Boris Nemtsov's Ukrainian Girlfriend and Murder Witness Released by Moscow Police

Moscow police
A police car is parked near the site where Boris Nemtsov was shot dead, near the Kremlin and St. Basil's Cathedral, in central Moscow February 28, 2015. Tatyana Makeyeva/Reuters

Updated | The Ukrainian girlfriend of murdered Russian opposition leader Boris Nemtsov, Anna Duritskaya, was released by Moscow police on Monday evening, AFP reported.

Police had detained her since Nemtsov's murder late Friday evening. She was put under round-the-clock supervision in a friend's Moscow apartment. Duritskaya said police were "physically preventing" her from leaving despite her not being a suspect and having already given her eyewitness account to authorities. She plans to return to Ukraine to be with her mother, who has fallen ill worrying about her daughter following the shooting.

"I have every right to leave the territory of Russia at present," the 23-year-old Ukrainian model told Russian independent TV channel Dozhd via Skype. "Just as I had every right to decline giving any testimony about the murder, but I did everything that I could and testified all that I could, I have fulfilled all police procedures. I do not know what more I can do and why they cannot let me go."

"They tell me that it is for safety reasons and they tell me it is unsafe for me to leave Moscow," she added.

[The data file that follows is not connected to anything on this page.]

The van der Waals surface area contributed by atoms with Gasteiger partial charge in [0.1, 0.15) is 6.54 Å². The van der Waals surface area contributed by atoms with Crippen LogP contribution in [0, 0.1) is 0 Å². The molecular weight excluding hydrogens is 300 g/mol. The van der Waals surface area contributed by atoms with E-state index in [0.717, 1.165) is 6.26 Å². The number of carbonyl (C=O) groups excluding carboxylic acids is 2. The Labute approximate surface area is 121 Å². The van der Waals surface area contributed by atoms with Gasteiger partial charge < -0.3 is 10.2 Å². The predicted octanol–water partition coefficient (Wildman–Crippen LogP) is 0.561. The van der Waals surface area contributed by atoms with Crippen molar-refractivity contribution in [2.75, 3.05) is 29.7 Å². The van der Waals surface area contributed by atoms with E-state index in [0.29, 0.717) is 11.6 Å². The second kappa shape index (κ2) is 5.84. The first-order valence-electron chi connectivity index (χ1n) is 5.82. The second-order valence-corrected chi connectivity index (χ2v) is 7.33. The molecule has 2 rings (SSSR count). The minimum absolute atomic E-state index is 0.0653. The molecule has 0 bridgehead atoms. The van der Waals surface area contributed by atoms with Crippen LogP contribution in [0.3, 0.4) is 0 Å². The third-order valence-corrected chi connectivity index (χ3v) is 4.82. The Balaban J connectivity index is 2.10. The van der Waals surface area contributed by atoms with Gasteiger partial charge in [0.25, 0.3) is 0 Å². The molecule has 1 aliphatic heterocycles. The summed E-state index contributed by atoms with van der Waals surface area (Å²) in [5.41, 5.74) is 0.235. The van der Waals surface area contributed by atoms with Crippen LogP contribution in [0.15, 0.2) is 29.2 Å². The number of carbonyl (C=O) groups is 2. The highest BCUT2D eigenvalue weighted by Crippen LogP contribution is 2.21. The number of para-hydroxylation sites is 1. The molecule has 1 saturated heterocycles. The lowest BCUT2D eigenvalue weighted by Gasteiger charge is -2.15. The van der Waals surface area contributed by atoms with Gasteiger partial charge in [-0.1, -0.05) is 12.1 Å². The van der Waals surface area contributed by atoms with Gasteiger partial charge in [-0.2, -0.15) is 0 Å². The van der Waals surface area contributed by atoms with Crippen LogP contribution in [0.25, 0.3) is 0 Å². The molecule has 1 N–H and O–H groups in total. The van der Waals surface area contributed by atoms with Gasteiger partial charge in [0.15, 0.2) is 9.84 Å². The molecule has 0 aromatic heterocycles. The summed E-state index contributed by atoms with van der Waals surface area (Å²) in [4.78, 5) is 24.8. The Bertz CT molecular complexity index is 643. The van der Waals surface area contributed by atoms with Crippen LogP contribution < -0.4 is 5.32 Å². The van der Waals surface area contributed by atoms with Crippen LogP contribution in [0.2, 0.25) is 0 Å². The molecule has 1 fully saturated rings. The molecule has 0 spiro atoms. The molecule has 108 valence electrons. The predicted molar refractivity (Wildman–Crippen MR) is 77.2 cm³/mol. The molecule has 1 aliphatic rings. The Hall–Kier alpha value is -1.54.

Asked if Nemtsov's killer may have murdered the political activist as an act of jealousy over his relationship with Duritskaya, she said she did not think it was possible. She told the TV channel that she did not see the face of Nemtsov's killer.

In another interview Duritrkaya gave to radio station Echo of Moscow, she said she will not be going to the memorial service for the slain opposition politician tomorrow, but said she had made the decision not to attend herself and had not been stopped from doing so by the police.

According to Nemtsov's friend Ilya Yashin, who claimed to have spoken with Duritskaya yesterday, the Ukrainian is "in a terrible state and wants to go home."

The attorney representing Duritskaya told the BBC he believed the police were acting "correctly" toward his client.

Nemtsov was shot dead early on Saturday not far from the Kremlin before he was due to speak at an opposition march on Sunday. The march was instead dedicated to him and was attented by tens of thousands of people, many of whom carried banners reading 'We are not afraid.' Some of Nemtsov's allies accused Russian President Vladimir Putin of ordering the killing, but the Kremlin denied any wrongdoing and has ordered an investigation that offered three million roubles ($48,000) for information leading to the killers.

Duritskaya is widely reported now as the key witness to the murder of Nemtsov, but radio station Govorit Moskva reported this morning that the investigative committee is currently speaking to other witnesses about the crime.

The driver of a snowplow that was passing nearby when Nemtsov was shot and who helped Duritskaya call the police to report the shooting told Russian news website Life News he also had not seen the killer.

The man, speaking on the condition of anonymity, told the website he had been watching the road instead.

Additional reporting by Polly Mosendz.